Wednesday, 28 December 2016

Dance lighting

I am not sure has anyone else noticed a worrying trend in contemporary dance where there is a use of black out etc but also lots of gloomy , obscuring lighting and you can barely see the dancers who are working very hard but you can hardly see the choreography ?

Summer Rain at the New

A fine performance  This is a rare chance to see this great Australian musical: It is Christmas 1945, charismatic Harold Slocum – actor/manager and head of Slocum’s Travelling Family Tent Show – has a love of gambling and (with a lack of funds) is unable to pay his troupes. After the performers walk out, the Slocum family ends up in the drought-blighted NSW outback town of Turnaround Creek – where it hasn’t rained for a Biblical seven years.
Putting on a show, the Slocum family draw on the enthusiasm of the townspeople, despite the hostility shown by local publican Barry Doyle, who remembers – 16 years earlier – the last time Harold was in town (and why is Barry Doyle so hostile? All is revealed later).
Suddenly the drought breaks (with a joyous 'Send 'er Down, Hughie!') and the Slocums are stranded while staying at the Shamrock Motel. Over the nine relentless days of rain, hidden memories are revealed; emotions run undoubtedly high, and new life is breathed into the town with the birth of baby Nancy. Love also blossoms for the Slocum's daughter Joy and a more optimistic atmosphere with the start of 1946 and the end of long years of war cautiously starts to take hold.
Trent Kidd, director and choreographer, does a splendid job of bringing this whimsical, rather melancholy and moving show with its large cast of seventeen to life. The set design  by Mason Brown was fluid and flexible and was most impressive. Painterly, atmospheric and evocative it had the feel of a one horse outback town straight out of a Dobell or Drysdale painting. The extended number in the first half 'Nothin‘ Doin’ captures perfectly the enervating heat right on Christmas with the townspeople bored and barely able to move. The lighting by Juz McGuire was also splendid and the greatly detailed costumes (also by the talented Mason Brown) were impressive too.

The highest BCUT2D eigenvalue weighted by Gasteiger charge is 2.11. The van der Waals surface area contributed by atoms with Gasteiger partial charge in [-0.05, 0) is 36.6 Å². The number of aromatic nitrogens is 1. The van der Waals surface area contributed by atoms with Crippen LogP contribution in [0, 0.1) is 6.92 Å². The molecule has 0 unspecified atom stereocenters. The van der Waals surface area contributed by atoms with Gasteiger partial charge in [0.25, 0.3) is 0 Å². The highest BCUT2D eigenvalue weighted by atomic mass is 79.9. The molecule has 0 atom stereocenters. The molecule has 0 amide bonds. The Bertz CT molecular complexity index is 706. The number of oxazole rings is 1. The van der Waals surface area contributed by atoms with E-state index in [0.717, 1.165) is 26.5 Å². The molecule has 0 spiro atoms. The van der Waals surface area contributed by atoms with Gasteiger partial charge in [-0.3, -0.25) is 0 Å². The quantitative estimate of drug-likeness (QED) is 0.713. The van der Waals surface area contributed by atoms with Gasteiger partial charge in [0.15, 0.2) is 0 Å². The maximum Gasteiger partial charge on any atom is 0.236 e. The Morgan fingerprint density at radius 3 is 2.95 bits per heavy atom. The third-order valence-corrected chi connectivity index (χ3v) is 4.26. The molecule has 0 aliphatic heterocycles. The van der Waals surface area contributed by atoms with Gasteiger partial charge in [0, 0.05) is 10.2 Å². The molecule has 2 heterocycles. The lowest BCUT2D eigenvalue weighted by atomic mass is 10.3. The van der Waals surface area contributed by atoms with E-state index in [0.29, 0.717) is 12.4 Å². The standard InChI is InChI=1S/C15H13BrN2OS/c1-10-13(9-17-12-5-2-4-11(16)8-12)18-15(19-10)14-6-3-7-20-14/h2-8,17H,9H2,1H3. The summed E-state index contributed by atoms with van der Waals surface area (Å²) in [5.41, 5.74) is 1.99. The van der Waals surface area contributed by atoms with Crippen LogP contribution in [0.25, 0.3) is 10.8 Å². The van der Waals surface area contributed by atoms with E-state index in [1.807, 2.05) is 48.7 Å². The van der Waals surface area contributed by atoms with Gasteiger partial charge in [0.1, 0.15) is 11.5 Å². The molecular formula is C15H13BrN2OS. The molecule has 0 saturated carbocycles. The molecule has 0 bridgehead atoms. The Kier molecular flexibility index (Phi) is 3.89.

Musically, it ranges from Operatic to Vaudeville with touches of Sondheim. It is a pity the orchestra was hidden the whole time behind a curtain and there was no acknowledgement of Tim Cunniffe and his team at the end. There is much fun with, for example, the sultry 'Tango D’Amour', while musicals such as Singin’ In The Rain were echoed in 'Watch the Puddles There', there are beautiful ballads too 'Casuarina Tree' and ironic comments  'You Might Miss the Mongrel' about men with shades of Chicago in the mix.
Choreographically it also ranged from Vaudeville to Fred and Ginger style, as well as big musical full cast production numbers and also old style social dances requiring the cast to be extremely versatile.
Andrew Sharp strongly anchors the show as the dynamic Harold Slocum who has gentle humour and a great rapport with his colleagues but is torn and tired underneath. As Ruby Slocum, Harold’s second wife and female head of the troupe, Jacqui Rae Moloney is vibrant, captivating and full of panache. Will she leave Harold?Catty Hamilton as strong and feisty Joy Slocum is enchanting – a terrific singer and dancer especially in the delightful dances with handsome Nat Job as charming Clarrie Nugent. Anna Freeland as Peg Hartigan Barry’s eldest daughter working at the Shamrock and married to Mick, was glorious, sensitively portraying and bringing her to life with passion, charm and commitment. Her voice is terrific, luscious and assured. Barry Doyle was portrayed by Laurence Coy with hidden menace but unfortunately he lacked lustre in the vocal department for his big songs.